Criticism of the government of Saudi Arabia is shamefully rare and tepid in the West, especially given the extent to which the oil monarchy repudiates human rights, both in word and deed.
On Saturday, much was made of the fact that Saudi women were permitted to vote for the first time in the country’s history. It is endlessly depressing that this is viewed as systemic progress in any sense that is not symbolic.
A few quick reminders seem appropriate: The Saudi government is attempting to decide, at this very moment, whether a Sri Lankan maid should be stoned to death for committing adultery.
Women are not allowed to drive (by custom, not law), and every women must have a “guardian,” a male who ratifies her most important decisions, from whether or not to attend college to what career path to pursue.
The Saudi blogger and activist Raif Badawi, who was convicted in 2012 of “insulting Islam,” faces a decade in prison and 950 lashes, the first 50 having already been administered. All for the “crime” of thinking and speaking freely. He is currently on a hunger strike.
So far in 2015, Saudi Arabia has beheaded over 150 people, 63 for drug-related charges.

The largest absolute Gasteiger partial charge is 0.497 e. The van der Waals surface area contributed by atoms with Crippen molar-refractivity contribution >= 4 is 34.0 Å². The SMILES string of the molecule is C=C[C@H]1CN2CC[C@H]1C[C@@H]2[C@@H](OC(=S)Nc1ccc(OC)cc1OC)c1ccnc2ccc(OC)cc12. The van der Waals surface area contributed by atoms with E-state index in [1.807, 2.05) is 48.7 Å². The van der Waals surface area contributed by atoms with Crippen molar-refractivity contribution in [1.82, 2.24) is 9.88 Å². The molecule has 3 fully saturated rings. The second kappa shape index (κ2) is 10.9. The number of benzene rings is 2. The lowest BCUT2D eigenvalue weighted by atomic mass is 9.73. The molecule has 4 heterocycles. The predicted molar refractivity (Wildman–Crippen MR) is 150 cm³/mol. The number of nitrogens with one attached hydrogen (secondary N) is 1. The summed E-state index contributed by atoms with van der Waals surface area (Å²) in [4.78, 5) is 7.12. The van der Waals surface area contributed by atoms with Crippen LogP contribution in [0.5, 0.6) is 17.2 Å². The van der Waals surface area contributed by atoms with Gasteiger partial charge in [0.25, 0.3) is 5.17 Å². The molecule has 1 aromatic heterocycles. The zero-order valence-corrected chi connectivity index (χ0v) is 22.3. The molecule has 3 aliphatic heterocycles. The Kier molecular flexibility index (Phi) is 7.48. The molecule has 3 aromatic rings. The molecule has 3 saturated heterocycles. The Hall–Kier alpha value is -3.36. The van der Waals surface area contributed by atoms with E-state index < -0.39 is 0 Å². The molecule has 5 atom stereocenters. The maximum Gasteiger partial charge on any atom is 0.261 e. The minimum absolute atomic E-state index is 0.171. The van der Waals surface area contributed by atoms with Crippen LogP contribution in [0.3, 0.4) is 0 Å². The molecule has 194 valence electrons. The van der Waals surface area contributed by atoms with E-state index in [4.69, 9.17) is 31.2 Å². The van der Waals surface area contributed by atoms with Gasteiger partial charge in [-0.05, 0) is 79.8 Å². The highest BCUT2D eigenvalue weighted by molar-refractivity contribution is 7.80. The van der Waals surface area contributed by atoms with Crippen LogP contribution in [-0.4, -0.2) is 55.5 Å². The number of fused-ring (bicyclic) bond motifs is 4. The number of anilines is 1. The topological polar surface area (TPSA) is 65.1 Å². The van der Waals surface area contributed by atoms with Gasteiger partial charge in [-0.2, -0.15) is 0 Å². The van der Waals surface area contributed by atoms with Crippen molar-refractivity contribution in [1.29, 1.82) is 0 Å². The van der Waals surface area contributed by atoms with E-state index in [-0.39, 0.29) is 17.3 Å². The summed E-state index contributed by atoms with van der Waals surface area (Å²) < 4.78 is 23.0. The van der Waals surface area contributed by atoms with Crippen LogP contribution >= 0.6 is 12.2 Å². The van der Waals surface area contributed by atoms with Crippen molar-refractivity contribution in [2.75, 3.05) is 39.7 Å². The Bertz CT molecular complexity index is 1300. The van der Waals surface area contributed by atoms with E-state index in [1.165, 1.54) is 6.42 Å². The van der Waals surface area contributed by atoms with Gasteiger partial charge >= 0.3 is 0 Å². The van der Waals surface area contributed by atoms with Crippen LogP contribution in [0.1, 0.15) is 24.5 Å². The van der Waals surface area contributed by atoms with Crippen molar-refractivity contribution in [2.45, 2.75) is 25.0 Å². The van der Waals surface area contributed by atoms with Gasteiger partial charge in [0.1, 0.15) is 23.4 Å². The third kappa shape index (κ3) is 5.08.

Where is the outrage from American political officials?
The crimes of “enemy” and rival states — from North Korea to China to Russia — are explored in detail, while our “ally” beheads, stones, and lashes those deemed criminal by a tyrannical court, facing little to no resistance.
The Saudi monarchy receives substantial military aid from the United States each year, assistance that in essence grants legitimacy to the House of Saud.
Several months ago President Obama signed a remarkable arms deal with the Kingdom worth over a billion dollars; these arms are fueling, among other things, the assault on Yemen that has dissolved into a horrific humanitarian crisis.
The press surrounding Saudi Arabia’s decision to grant women the vote should be used to explore how truly appalling the country’s human rights record is — particularly in terms of the regime’s treatment of women — and how truly appalling it is that American taxpayers are subsidizing such a regime.
As Kamel Daoud has noted, Saudi Arabia is “an ISIS that has made it,” and it is past time we recognize this fact; the expansion of the symbolic act of voting, particularly under a tyrannical regime that is by definition unresponsive to public pressure, will do nothing to change it.
Advocates for democracy in Saudi Arabia understand this better than anyone — their lives are at stake each time they dare to criticize the Kingdom.
To be sure, the fact that 17 women won local elections is significant, as it demonstrates the public’s desire for change. But without fundamental alterations of the political system that overshadows this achievement, one can’t help thinking it is all for show.